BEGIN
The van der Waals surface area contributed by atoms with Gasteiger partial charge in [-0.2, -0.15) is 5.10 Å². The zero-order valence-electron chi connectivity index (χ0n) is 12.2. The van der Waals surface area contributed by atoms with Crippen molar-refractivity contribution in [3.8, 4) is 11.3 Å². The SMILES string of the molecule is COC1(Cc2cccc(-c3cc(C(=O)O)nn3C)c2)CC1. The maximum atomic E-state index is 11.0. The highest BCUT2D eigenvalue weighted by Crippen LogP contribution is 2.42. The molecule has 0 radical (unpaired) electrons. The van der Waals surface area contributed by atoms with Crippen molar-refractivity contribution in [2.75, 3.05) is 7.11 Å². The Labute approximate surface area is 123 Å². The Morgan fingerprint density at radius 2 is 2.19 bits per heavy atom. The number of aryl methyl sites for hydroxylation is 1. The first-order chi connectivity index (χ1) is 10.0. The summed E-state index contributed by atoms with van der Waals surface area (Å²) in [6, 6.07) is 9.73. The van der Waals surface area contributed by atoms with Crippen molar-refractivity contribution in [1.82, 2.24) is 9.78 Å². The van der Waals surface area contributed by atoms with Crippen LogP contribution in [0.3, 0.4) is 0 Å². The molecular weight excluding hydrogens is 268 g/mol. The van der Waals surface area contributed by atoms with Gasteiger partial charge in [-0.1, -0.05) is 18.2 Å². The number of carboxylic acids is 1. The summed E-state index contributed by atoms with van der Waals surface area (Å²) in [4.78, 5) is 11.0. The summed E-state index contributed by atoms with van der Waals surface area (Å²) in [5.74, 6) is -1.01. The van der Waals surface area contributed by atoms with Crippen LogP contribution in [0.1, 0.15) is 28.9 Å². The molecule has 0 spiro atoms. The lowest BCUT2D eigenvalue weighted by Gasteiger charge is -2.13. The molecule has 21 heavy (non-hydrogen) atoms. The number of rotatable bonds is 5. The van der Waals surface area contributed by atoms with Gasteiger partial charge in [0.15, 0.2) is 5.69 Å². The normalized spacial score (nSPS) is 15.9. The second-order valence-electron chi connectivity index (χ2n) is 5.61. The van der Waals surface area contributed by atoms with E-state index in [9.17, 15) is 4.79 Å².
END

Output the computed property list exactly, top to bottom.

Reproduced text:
The van der Waals surface area contributed by atoms with Gasteiger partial charge in [-0.2, -0.15) is 5.10 Å². The zero-order valence-electron chi connectivity index (χ0n) is 12.2. The van der Waals surface area contributed by atoms with Crippen molar-refractivity contribution in [3.8, 4) is 11.3 Å². The SMILES string of the molecule is COC1(Cc2cccc(-c3cc(C(=O)O)nn3C)c2)CC1. The maximum atomic E-state index is 11.0. The highest BCUT2D eigenvalue weighted by Crippen LogP contribution is 2.42. The molecule has 0 radical (unpaired) electrons. The van der Waals surface area contributed by atoms with Crippen molar-refractivity contribution in [2.75, 3.05) is 7.11 Å². The Labute approximate surface area is 123 Å². The Morgan fingerprint density at radius 2 is 2.19 bits per heavy atom. The number of aryl methyl sites for hydroxylation is 1. The first-order chi connectivity index (χ1) is 10.0. The summed E-state index contributed by atoms with van der Waals surface area (Å²) in [6, 6.07) is 9.73. The van der Waals surface area contributed by atoms with Crippen molar-refractivity contribution in [1.82, 2.24) is 9.78 Å². The van der Waals surface area contributed by atoms with Crippen LogP contribution in [0.3, 0.4) is 0 Å². The molecular weight excluding hydrogens is 268 g/mol. The van der Waals surface area contributed by atoms with Gasteiger partial charge in [-0.1, -0.05) is 18.2 Å². The number of carboxylic acids is 1. The summed E-state index contributed by atoms with van der Waals surface area (Å²) in [4.78, 5) is 11.0. The summed E-state index contributed by atoms with van der Waals surface area (Å²) in [5.74, 6) is -1.01. The van der Waals surface area contributed by atoms with Crippen LogP contribution in [0.1, 0.15) is 28.9 Å². The molecule has 0 spiro atoms. The lowest BCUT2D eigenvalue weighted by Gasteiger charge is -2.13. The molecule has 21 heavy (non-hydrogen) atoms. The number of rotatable bonds is 5. The van der Waals surface area contributed by atoms with Gasteiger partial charge in [0.15, 0.2) is 5.69 Å². The normalized spacial score (nSPS) is 15.9. The second-order valence-electron chi connectivity index (χ2n) is 5.61. The van der Waals surface area contributed by atoms with E-state index in [9.17, 15) is 4.79 Å².